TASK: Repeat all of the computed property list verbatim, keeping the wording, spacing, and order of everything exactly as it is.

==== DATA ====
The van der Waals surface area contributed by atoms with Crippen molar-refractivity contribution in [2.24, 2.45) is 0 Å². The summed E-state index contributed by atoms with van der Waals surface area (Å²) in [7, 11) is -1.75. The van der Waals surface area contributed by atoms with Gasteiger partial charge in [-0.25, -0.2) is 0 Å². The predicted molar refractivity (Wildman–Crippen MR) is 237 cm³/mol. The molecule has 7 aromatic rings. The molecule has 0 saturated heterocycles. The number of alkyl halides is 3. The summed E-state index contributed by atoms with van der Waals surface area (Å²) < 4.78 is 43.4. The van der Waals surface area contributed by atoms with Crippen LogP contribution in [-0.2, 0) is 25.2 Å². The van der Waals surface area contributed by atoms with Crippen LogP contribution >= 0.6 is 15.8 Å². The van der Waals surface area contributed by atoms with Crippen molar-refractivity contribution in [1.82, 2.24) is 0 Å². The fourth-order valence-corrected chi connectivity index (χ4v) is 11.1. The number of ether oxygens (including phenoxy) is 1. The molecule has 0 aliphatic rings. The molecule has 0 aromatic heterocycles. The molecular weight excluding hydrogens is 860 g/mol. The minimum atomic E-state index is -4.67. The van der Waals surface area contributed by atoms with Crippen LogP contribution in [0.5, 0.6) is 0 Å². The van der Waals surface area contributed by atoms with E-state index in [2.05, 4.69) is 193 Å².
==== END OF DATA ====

The van der Waals surface area contributed by atoms with Crippen molar-refractivity contribution in [2.24, 2.45) is 0 Å². The summed E-state index contributed by atoms with van der Waals surface area (Å²) in [7, 11) is -1.75. The van der Waals surface area contributed by atoms with Gasteiger partial charge in [-0.25, -0.2) is 0 Å². The predicted molar refractivity (Wildman–Crippen MR) is 237 cm³/mol. The molecule has 7 aromatic rings. The molecule has 0 saturated heterocycles. The number of alkyl halides is 3. The summed E-state index contributed by atoms with van der Waals surface area (Å²) < 4.78 is 43.4. The van der Waals surface area contributed by atoms with Crippen LogP contribution in [-0.2, 0) is 25.2 Å². The van der Waals surface area contributed by atoms with Crippen LogP contribution >= 0.6 is 15.8 Å². The van der Waals surface area contributed by atoms with Crippen molar-refractivity contribution in [1.82, 2.24) is 0 Å². The fourth-order valence-corrected chi connectivity index (χ4v) is 11.1. The number of ether oxygens (including phenoxy) is 1. The molecule has 0 aliphatic rings. The molecule has 0 aromatic heterocycles. The molecular weight excluding hydrogens is 860 g/mol. The minimum atomic E-state index is -4.67. The van der Waals surface area contributed by atoms with Crippen LogP contribution in [0.5, 0.6) is 0 Å². The van der Waals surface area contributed by atoms with E-state index in [2.05, 4.69) is 193 Å².